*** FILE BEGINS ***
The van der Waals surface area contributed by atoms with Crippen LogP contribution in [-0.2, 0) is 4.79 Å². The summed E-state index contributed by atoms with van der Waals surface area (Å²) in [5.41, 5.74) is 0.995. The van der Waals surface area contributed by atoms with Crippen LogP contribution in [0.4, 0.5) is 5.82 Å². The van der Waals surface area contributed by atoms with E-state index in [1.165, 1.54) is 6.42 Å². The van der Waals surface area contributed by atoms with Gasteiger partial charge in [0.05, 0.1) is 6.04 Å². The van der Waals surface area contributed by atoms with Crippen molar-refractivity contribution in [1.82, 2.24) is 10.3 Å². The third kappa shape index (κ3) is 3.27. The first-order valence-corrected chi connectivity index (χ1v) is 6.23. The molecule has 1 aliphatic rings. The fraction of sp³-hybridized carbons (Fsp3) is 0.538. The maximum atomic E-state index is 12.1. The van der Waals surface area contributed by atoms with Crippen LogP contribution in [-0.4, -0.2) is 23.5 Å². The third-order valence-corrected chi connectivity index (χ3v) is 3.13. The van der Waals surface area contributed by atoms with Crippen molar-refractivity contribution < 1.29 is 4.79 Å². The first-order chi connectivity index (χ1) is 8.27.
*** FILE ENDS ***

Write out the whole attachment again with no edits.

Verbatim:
The van der Waals surface area contributed by atoms with Crippen LogP contribution in [-0.2, 0) is 4.79 Å². The summed E-state index contributed by atoms with van der Waals surface area (Å²) in [5.41, 5.74) is 0.995. The van der Waals surface area contributed by atoms with Crippen LogP contribution in [0.4, 0.5) is 5.82 Å². The van der Waals surface area contributed by atoms with E-state index in [1.165, 1.54) is 6.42 Å². The van der Waals surface area contributed by atoms with Gasteiger partial charge in [0.05, 0.1) is 6.04 Å². The van der Waals surface area contributed by atoms with Crippen molar-refractivity contribution in [1.82, 2.24) is 10.3 Å². The third kappa shape index (κ3) is 3.27. The first-order valence-corrected chi connectivity index (χ1v) is 6.23. The molecule has 1 aliphatic rings. The fraction of sp³-hybridized carbons (Fsp3) is 0.538. The maximum atomic E-state index is 12.1. The van der Waals surface area contributed by atoms with Crippen LogP contribution in [-0.4, -0.2) is 23.5 Å². The third-order valence-corrected chi connectivity index (χ3v) is 3.13. The van der Waals surface area contributed by atoms with Crippen molar-refractivity contribution < 1.29 is 4.79 Å². The first-order chi connectivity index (χ1) is 8.27.